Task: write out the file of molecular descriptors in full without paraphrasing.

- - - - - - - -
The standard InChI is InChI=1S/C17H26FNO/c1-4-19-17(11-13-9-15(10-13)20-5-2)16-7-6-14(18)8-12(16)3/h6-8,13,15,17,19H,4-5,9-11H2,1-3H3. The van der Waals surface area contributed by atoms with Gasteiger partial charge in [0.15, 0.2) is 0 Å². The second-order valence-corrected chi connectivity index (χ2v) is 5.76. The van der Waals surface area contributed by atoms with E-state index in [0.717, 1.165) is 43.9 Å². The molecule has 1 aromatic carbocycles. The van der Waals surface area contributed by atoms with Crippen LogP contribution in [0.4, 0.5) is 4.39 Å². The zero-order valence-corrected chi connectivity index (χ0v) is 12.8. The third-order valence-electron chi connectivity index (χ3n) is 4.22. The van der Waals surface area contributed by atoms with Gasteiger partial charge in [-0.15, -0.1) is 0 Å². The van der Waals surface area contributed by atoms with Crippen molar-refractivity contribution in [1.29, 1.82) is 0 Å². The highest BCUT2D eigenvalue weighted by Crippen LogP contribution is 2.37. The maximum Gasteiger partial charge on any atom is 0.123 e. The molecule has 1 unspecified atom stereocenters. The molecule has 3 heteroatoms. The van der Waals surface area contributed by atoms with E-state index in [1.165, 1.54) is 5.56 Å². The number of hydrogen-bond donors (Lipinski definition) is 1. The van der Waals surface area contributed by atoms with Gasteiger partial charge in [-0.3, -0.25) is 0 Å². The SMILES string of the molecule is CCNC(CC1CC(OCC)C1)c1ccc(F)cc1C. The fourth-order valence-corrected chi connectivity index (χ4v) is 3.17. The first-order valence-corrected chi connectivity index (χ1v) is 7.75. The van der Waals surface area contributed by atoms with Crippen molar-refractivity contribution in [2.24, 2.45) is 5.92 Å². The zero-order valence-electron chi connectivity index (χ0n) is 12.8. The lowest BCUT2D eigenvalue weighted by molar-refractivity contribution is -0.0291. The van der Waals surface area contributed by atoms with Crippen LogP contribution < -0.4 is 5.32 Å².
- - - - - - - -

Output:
The standard InChI is InChI=1S/C17H26FNO/c1-4-19-17(11-13-9-15(10-13)20-5-2)16-7-6-14(18)8-12(16)3/h6-8,13,15,17,19H,4-5,9-11H2,1-3H3. The van der Waals surface area contributed by atoms with Gasteiger partial charge in [0.15, 0.2) is 0 Å². The second-order valence-corrected chi connectivity index (χ2v) is 5.76. The van der Waals surface area contributed by atoms with E-state index in [0.717, 1.165) is 43.9 Å². The molecule has 1 aromatic carbocycles. The van der Waals surface area contributed by atoms with Crippen LogP contribution in [0.4, 0.5) is 4.39 Å². The zero-order valence-corrected chi connectivity index (χ0v) is 12.8. The third-order valence-electron chi connectivity index (χ3n) is 4.22. The van der Waals surface area contributed by atoms with Gasteiger partial charge in [-0.15, -0.1) is 0 Å². The van der Waals surface area contributed by atoms with Crippen molar-refractivity contribution in [1.29, 1.82) is 0 Å². The highest BCUT2D eigenvalue weighted by Crippen LogP contribution is 2.37. The maximum Gasteiger partial charge on any atom is 0.123 e. The molecule has 1 unspecified atom stereocenters. The molecule has 3 heteroatoms. The van der Waals surface area contributed by atoms with E-state index in [1.165, 1.54) is 5.56 Å². The number of hydrogen-bond donors (Lipinski definition) is 1. The van der Waals surface area contributed by atoms with Gasteiger partial charge in [-0.3, -0.25) is 0 Å². The SMILES string of the molecule is CCNC(CC1CC(OCC)C1)c1ccc(F)cc1C. The fourth-order valence-corrected chi connectivity index (χ4v) is 3.17. The first-order valence-corrected chi connectivity index (χ1v) is 7.75. The van der Waals surface area contributed by atoms with Crippen molar-refractivity contribution in [2.24, 2.45) is 5.92 Å². The zero-order valence-electron chi connectivity index (χ0n) is 12.8. The lowest BCUT2D eigenvalue weighted by molar-refractivity contribution is -0.0291. The van der Waals surface area contributed by atoms with Crippen LogP contribution < -0.4 is 5.32 Å².